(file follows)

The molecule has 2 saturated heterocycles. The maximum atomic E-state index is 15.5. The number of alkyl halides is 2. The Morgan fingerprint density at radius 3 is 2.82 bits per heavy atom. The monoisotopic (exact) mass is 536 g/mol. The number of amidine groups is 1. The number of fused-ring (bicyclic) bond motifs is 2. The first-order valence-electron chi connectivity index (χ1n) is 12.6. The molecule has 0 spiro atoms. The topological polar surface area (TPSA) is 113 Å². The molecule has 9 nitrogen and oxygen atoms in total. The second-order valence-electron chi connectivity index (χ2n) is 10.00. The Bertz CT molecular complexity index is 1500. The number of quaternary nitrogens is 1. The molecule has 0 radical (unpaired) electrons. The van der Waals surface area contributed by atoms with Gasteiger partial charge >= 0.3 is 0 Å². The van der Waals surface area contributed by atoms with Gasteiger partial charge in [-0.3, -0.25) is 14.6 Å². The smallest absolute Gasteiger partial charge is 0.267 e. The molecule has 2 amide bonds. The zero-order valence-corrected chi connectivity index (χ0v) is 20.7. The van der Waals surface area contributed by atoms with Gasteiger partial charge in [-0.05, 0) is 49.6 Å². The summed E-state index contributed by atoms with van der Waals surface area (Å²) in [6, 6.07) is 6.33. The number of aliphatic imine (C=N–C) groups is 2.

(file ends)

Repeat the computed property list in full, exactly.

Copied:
The molecule has 2 saturated heterocycles. The maximum atomic E-state index is 15.5. The number of alkyl halides is 2. The Morgan fingerprint density at radius 3 is 2.82 bits per heavy atom. The monoisotopic (exact) mass is 536 g/mol. The number of amidine groups is 1. The number of fused-ring (bicyclic) bond motifs is 2. The first-order valence-electron chi connectivity index (χ1n) is 12.6. The molecule has 0 spiro atoms. The topological polar surface area (TPSA) is 113 Å². The molecule has 9 nitrogen and oxygen atoms in total. The second-order valence-electron chi connectivity index (χ2n) is 10.00. The Bertz CT molecular complexity index is 1500. The number of quaternary nitrogens is 1. The molecule has 0 radical (unpaired) electrons. The van der Waals surface area contributed by atoms with Gasteiger partial charge >= 0.3 is 0 Å². The van der Waals surface area contributed by atoms with Gasteiger partial charge in [-0.3, -0.25) is 14.6 Å². The smallest absolute Gasteiger partial charge is 0.267 e. The molecule has 2 amide bonds. The zero-order valence-corrected chi connectivity index (χ0v) is 20.7. The van der Waals surface area contributed by atoms with Gasteiger partial charge in [-0.05, 0) is 49.6 Å². The summed E-state index contributed by atoms with van der Waals surface area (Å²) in [6, 6.07) is 6.33. The number of aliphatic imine (C=N–C) groups is 2.